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Here's a tale you don't hear often: I took the car in for a repair and came out with a balance of zero.
By Cathy Dyson
I FEEL AS LUCKY
I took my car in for repairs and came out owing absolutely nothing.
My mother told me to enjoy the moment, because ones like it don't come along too often.
It all started with the air-bag light. I'm embarrassed to admit that it's been coming on, intermittently, for the past year, and I didn't take it to the dealership for service.
I didn't want to pay the hefty price I just knew would be associated with the service. But I was coming up on my annual inspection, and Charlie, faithful caretaker of my car and those of several other people in the newsroom, said my vehicle wouldn't pass inspection with that red shining icon on my dashboard.
He suggested I take it to the dealership because Honda offers a lifetime warranty on seat belts.
I wasn't sure the air-bag light was a component of the seat belt, but I figured he knew more about it than I did.
And Charlie was right on the money--or the lack of it on my part, in this case.
A bad buckle was the culprit, as it is nine out of 10 times the air-bag light comes on, a service consultant said.
The diagnostics, the replacement part and the service were free. All I had to do was bring the car back two days later when the part arrived. That didn't bother me at all, given that I would be paying nothing for the service.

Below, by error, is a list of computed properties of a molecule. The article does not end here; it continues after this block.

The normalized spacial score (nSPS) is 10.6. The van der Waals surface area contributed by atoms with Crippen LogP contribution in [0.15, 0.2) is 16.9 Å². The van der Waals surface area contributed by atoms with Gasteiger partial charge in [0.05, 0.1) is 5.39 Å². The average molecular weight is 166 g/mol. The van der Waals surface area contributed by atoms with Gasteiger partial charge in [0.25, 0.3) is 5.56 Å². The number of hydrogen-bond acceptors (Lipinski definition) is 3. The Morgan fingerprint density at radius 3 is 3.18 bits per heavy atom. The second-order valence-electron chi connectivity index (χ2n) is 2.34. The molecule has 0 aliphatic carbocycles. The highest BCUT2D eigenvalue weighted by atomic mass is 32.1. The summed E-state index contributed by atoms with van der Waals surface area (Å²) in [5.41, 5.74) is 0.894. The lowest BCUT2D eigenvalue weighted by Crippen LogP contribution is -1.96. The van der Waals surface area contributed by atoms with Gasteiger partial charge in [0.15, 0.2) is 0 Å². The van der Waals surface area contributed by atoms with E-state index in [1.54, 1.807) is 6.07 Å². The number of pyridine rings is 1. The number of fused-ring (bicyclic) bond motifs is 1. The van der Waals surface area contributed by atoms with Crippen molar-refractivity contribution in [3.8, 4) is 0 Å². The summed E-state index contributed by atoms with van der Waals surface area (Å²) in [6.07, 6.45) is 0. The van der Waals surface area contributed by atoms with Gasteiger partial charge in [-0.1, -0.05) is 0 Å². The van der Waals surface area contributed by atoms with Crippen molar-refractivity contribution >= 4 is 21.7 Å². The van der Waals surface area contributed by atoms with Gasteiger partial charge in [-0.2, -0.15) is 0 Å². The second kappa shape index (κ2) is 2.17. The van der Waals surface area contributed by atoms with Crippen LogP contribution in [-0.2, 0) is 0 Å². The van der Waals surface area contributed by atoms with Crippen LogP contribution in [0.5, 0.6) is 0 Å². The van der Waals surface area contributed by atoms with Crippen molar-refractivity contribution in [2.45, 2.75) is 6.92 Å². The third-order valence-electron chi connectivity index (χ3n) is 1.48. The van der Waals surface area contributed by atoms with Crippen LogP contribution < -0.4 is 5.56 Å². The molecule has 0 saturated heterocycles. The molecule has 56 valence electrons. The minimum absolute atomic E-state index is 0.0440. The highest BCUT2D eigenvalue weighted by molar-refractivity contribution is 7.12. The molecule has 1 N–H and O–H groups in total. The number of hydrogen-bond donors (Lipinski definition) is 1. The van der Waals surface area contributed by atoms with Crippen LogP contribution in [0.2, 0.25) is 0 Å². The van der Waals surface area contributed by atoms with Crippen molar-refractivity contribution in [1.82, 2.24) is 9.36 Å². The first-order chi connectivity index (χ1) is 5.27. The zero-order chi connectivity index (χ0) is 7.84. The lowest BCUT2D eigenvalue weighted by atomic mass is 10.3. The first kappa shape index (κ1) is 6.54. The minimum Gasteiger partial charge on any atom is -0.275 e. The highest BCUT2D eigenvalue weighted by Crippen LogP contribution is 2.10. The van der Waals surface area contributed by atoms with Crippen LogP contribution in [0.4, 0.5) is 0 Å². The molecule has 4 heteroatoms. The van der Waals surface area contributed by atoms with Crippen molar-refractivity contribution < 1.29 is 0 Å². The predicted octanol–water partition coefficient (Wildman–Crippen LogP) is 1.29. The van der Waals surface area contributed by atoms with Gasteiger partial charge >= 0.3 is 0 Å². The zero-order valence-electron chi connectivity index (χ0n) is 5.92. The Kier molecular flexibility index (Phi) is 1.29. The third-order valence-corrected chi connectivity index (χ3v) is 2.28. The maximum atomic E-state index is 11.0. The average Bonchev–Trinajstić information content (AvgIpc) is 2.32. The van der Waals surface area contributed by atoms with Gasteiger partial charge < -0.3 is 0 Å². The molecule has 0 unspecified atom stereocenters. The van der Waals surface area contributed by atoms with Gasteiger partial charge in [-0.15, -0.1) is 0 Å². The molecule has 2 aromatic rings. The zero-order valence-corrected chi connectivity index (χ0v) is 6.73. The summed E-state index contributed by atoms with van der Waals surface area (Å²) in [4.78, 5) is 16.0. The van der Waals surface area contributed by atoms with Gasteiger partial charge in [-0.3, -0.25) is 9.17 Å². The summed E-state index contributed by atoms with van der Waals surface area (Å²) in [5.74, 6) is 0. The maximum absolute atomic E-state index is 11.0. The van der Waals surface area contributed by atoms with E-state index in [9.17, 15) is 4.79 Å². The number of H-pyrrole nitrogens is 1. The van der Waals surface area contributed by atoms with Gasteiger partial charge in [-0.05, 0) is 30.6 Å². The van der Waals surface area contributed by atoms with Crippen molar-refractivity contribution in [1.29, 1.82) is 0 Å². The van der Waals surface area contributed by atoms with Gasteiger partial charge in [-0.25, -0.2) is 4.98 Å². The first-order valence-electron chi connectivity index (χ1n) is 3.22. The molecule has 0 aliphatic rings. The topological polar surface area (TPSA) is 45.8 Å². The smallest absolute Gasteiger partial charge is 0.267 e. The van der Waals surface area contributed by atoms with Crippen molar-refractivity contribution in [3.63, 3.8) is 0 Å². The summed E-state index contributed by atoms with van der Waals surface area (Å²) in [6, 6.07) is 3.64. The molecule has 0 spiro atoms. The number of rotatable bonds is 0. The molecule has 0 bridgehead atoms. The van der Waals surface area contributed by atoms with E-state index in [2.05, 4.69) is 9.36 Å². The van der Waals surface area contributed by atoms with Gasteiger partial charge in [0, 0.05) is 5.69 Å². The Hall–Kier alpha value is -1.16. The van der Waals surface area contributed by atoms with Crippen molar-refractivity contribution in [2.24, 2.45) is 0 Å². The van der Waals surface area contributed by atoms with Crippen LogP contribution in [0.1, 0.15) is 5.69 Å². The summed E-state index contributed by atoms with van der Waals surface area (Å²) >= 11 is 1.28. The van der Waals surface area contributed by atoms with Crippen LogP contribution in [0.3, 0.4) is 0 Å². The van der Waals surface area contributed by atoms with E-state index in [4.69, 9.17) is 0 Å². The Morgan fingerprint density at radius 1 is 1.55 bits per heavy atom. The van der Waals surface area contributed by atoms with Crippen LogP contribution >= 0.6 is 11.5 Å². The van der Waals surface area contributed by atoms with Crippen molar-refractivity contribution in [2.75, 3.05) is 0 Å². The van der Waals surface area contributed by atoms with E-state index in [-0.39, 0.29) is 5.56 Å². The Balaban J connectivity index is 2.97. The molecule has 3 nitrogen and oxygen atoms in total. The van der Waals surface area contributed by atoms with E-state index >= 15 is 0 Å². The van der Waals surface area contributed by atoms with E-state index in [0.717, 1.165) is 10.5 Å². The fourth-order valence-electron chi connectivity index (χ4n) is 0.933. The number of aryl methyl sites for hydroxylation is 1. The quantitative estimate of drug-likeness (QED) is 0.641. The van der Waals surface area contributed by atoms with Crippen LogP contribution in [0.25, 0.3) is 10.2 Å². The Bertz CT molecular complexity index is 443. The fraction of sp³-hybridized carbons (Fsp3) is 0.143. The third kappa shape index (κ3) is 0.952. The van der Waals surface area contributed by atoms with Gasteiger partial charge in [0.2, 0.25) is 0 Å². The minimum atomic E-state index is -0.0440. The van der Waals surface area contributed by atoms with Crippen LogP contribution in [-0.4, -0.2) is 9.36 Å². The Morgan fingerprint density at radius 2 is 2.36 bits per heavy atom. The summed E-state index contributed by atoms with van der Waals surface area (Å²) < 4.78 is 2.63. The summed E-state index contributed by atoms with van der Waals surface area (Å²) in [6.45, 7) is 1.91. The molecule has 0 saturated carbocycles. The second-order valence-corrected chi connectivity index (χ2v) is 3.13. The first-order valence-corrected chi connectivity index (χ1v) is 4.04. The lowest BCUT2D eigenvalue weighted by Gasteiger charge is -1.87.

When I brought the car back the second time, I saw a different consultant. He called later to say I had a bulb out, and did I want him to replace it? I told him no thanks and that I'd get it replaced the next day when I had it inspected, at the shop where we always get our vehicles serviced.
He asked if I wanted him to do the inspection. Again I said no.
He said all I'd have to pay for was the cost of the bulb. He'd do the inspection for free.
That was the magic word. I said sure.
He called later to say I didn't have a bad bulb after all. The seat-belt buckle had been replaced, and my balance, in his words, was "zero dollars."
"I like the sound of that," I said over the phone.
Afterward, I felt as if the stars had aligned in my favor. It's so seldom that you go to the repair shop and leave without feeling you've left an arm or leg behind.
I felt even luckier after I shared the story with co-workers. One told me about his experience with an air-bag light, which went from being nothing to worry about to a repair that involved replacing a seat cushion and sensor--to the tune of about $1,300.
I'm glad the patron saint of air bags was smiling on me.
Cathy Dyson: 540/374-5425